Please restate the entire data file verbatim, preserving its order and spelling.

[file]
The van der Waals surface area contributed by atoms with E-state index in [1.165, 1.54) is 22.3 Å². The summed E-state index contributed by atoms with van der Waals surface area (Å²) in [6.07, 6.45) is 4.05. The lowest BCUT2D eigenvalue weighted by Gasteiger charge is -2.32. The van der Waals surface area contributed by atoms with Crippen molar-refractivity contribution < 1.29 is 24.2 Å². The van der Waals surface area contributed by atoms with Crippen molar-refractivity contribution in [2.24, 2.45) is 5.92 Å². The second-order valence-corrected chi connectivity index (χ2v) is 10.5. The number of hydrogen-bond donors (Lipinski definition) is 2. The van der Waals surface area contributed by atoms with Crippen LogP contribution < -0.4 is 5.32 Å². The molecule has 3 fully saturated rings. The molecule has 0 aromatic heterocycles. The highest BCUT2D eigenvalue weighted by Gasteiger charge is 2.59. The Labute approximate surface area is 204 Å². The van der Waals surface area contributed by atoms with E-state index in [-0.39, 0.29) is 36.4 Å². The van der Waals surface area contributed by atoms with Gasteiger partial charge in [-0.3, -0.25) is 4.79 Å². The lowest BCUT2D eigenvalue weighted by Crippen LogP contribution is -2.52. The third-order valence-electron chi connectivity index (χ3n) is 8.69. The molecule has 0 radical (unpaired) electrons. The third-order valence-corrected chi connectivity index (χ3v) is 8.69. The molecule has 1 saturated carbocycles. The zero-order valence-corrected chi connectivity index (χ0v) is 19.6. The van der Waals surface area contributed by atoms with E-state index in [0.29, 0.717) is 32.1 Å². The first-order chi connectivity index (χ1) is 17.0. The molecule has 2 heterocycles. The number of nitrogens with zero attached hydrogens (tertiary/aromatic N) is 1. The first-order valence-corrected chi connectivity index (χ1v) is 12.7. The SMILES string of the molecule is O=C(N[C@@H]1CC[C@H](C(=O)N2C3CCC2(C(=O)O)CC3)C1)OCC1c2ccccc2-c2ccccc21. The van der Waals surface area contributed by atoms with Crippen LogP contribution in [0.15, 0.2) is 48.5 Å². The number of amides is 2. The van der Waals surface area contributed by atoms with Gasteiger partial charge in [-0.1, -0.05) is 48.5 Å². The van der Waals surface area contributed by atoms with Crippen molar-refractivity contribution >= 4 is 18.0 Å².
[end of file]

The van der Waals surface area contributed by atoms with E-state index in [1.165, 1.54) is 22.3 Å². The summed E-state index contributed by atoms with van der Waals surface area (Å²) in [6.07, 6.45) is 4.05. The lowest BCUT2D eigenvalue weighted by Gasteiger charge is -2.32. The van der Waals surface area contributed by atoms with Crippen molar-refractivity contribution < 1.29 is 24.2 Å². The van der Waals surface area contributed by atoms with Crippen molar-refractivity contribution in [2.24, 2.45) is 5.92 Å². The second-order valence-corrected chi connectivity index (χ2v) is 10.5. The number of hydrogen-bond donors (Lipinski definition) is 2. The van der Waals surface area contributed by atoms with Crippen LogP contribution < -0.4 is 5.32 Å². The molecule has 3 fully saturated rings. The molecule has 0 aromatic heterocycles. The highest BCUT2D eigenvalue weighted by Gasteiger charge is 2.59. The Labute approximate surface area is 204 Å². The van der Waals surface area contributed by atoms with E-state index in [-0.39, 0.29) is 36.4 Å². The van der Waals surface area contributed by atoms with Gasteiger partial charge in [-0.3, -0.25) is 4.79 Å². The lowest BCUT2D eigenvalue weighted by Crippen LogP contribution is -2.52. The third-order valence-electron chi connectivity index (χ3n) is 8.69. The molecule has 0 radical (unpaired) electrons. The third-order valence-corrected chi connectivity index (χ3v) is 8.69. The molecule has 1 saturated carbocycles. The zero-order valence-corrected chi connectivity index (χ0v) is 19.6. The van der Waals surface area contributed by atoms with E-state index in [0.29, 0.717) is 32.1 Å². The first-order chi connectivity index (χ1) is 17.0. The molecule has 2 heterocycles. The number of nitrogens with zero attached hydrogens (tertiary/aromatic N) is 1. The first-order valence-corrected chi connectivity index (χ1v) is 12.7. The SMILES string of the molecule is O=C(N[C@@H]1CC[C@H](C(=O)N2C3CCC2(C(=O)O)CC3)C1)OCC1c2ccccc2-c2ccccc21. The van der Waals surface area contributed by atoms with Crippen LogP contribution in [0.15, 0.2) is 48.5 Å². The number of amides is 2. The van der Waals surface area contributed by atoms with Gasteiger partial charge in [-0.1, -0.05) is 48.5 Å². The van der Waals surface area contributed by atoms with Crippen molar-refractivity contribution >= 4 is 18.0 Å².